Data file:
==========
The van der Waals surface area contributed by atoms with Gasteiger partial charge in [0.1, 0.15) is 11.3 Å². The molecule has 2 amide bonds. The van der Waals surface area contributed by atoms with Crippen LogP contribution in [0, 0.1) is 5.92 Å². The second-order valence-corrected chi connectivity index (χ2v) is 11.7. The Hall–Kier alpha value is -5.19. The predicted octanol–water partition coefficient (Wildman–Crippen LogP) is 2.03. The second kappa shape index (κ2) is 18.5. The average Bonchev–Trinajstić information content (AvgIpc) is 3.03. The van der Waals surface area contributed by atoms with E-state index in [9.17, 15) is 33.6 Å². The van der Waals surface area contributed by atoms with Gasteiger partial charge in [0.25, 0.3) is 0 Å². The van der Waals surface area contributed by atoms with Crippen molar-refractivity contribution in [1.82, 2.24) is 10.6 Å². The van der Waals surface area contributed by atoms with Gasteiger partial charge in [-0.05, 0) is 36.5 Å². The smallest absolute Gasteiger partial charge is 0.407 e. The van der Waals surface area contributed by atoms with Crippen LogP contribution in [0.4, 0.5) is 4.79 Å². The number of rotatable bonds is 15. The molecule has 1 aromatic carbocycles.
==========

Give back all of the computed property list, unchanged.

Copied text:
The van der Waals surface area contributed by atoms with Gasteiger partial charge in [0.1, 0.15) is 11.3 Å². The molecule has 2 amide bonds. The van der Waals surface area contributed by atoms with Crippen LogP contribution in [0, 0.1) is 5.92 Å². The second-order valence-corrected chi connectivity index (χ2v) is 11.7. The Hall–Kier alpha value is -5.19. The predicted octanol–water partition coefficient (Wildman–Crippen LogP) is 2.03. The second kappa shape index (κ2) is 18.5. The average Bonchev–Trinajstić information content (AvgIpc) is 3.03. The van der Waals surface area contributed by atoms with E-state index in [9.17, 15) is 33.6 Å². The van der Waals surface area contributed by atoms with Gasteiger partial charge in [0.25, 0.3) is 0 Å². The van der Waals surface area contributed by atoms with Crippen molar-refractivity contribution in [1.82, 2.24) is 10.6 Å². The van der Waals surface area contributed by atoms with Gasteiger partial charge in [-0.05, 0) is 36.5 Å². The smallest absolute Gasteiger partial charge is 0.407 e. The van der Waals surface area contributed by atoms with Crippen LogP contribution in [0.4, 0.5) is 4.79 Å². The number of rotatable bonds is 15. The molecule has 1 aromatic carbocycles.